In "Managing Opioid-Induced Constipation in Ambulatory-Care Patients," Clyde R. Goodheart, MD, MBA, MS, and Stewart B. Leavitt, MA, PhD, note that constipation is a frequent side effect of treatment with opioid medications.
In “Managing Opioid-Induced Constipation in Ambulatory-Care Patients,” Clyde R. Goodheart, MD, MBA, MS, and Stewart B. Leavitt, MA, PhD, write "Constipation is a frequent side effect of opioids since these agents decrease peristaltic activity in the gastrointestinal (GI) tract. Because of the mechanisms involved in opioid-induced constipation, some treatments that may be applicable for common, functional constipation are inappropriate for ambulatory-care patients prescribed opioid analgesics.”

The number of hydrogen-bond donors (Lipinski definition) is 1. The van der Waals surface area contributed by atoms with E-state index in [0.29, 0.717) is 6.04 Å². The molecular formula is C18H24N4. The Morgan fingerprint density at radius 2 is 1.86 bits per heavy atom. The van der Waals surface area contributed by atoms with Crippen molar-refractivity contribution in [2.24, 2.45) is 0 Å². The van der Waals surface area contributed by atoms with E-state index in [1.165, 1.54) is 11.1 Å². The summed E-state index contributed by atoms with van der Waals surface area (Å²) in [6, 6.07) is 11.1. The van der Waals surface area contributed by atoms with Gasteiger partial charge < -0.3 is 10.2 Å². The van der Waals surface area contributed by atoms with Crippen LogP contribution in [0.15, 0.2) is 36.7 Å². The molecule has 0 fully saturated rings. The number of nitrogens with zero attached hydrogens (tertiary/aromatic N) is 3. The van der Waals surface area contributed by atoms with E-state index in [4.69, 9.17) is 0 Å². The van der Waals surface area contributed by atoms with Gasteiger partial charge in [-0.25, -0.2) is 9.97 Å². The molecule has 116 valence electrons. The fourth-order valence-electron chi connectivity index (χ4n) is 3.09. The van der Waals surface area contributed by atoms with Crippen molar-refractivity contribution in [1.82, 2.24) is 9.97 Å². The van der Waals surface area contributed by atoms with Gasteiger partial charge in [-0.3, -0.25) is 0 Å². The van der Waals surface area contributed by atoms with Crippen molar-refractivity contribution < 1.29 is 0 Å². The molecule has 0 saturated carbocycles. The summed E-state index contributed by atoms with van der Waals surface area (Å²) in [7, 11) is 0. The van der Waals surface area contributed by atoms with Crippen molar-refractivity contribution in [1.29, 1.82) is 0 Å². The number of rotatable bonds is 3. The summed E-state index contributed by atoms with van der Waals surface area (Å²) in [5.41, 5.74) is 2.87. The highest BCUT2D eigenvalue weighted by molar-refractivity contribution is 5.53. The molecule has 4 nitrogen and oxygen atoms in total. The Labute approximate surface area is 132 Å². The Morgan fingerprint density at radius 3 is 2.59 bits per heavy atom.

They go on to discuss the key differences between opioid-induced constipation (OIC) and functional constipation, and the ways in which those differences can affect clinical decision making. They also discuss the role of opioid receptors and differential opioid effects in OIC; patient assessment and treatment; myths and facts about non-pharmacologic treatment of OIC; and the use of opioid receptor antagonists and other agents in the treatment of OIC.
These “practice pointers” offer a brief summary of key points made by the authors:
Source: “Managing Opioid-Induced Constipation in Ambulatory-Care Patients,” available at Pain Treatment Topics.